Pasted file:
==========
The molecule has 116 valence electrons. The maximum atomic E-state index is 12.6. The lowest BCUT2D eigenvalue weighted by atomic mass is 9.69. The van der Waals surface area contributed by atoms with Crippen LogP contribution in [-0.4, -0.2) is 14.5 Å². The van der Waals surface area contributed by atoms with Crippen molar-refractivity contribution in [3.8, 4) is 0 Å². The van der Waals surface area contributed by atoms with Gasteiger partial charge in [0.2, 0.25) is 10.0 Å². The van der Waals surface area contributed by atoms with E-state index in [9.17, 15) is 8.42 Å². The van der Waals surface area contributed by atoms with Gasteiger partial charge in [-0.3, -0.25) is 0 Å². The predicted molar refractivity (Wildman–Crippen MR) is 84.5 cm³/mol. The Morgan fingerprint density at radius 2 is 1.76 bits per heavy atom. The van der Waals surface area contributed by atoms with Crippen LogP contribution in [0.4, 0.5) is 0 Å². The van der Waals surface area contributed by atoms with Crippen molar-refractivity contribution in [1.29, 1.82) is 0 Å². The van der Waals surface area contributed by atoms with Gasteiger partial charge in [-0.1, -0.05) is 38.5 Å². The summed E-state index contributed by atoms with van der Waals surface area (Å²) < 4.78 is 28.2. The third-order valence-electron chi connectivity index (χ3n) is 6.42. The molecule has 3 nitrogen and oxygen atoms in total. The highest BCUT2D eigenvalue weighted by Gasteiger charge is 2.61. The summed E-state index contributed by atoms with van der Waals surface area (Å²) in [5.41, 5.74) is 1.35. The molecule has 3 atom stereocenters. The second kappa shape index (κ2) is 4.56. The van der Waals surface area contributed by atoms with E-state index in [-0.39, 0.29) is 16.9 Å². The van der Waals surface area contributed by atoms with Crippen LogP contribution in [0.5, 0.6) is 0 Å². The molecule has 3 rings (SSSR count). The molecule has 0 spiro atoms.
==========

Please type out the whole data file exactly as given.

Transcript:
The molecule has 116 valence electrons. The maximum atomic E-state index is 12.6. The lowest BCUT2D eigenvalue weighted by atomic mass is 9.69. The van der Waals surface area contributed by atoms with Crippen LogP contribution in [-0.4, -0.2) is 14.5 Å². The van der Waals surface area contributed by atoms with Crippen molar-refractivity contribution in [3.8, 4) is 0 Å². The van der Waals surface area contributed by atoms with Gasteiger partial charge in [0.2, 0.25) is 10.0 Å². The van der Waals surface area contributed by atoms with E-state index in [9.17, 15) is 8.42 Å². The van der Waals surface area contributed by atoms with Gasteiger partial charge in [-0.3, -0.25) is 0 Å². The predicted molar refractivity (Wildman–Crippen MR) is 84.5 cm³/mol. The Morgan fingerprint density at radius 2 is 1.76 bits per heavy atom. The van der Waals surface area contributed by atoms with Crippen LogP contribution in [0.4, 0.5) is 0 Å². The van der Waals surface area contributed by atoms with Crippen molar-refractivity contribution in [1.29, 1.82) is 0 Å². The van der Waals surface area contributed by atoms with Gasteiger partial charge in [-0.1, -0.05) is 38.5 Å². The summed E-state index contributed by atoms with van der Waals surface area (Å²) < 4.78 is 28.2. The third-order valence-electron chi connectivity index (χ3n) is 6.42. The molecule has 3 nitrogen and oxygen atoms in total. The highest BCUT2D eigenvalue weighted by Gasteiger charge is 2.61. The summed E-state index contributed by atoms with van der Waals surface area (Å²) in [5.41, 5.74) is 1.35. The molecule has 3 atom stereocenters. The second kappa shape index (κ2) is 4.56. The van der Waals surface area contributed by atoms with E-state index in [-0.39, 0.29) is 16.9 Å². The van der Waals surface area contributed by atoms with Crippen LogP contribution in [0.5, 0.6) is 0 Å². The molecule has 3 rings (SSSR count). The molecule has 0 spiro atoms.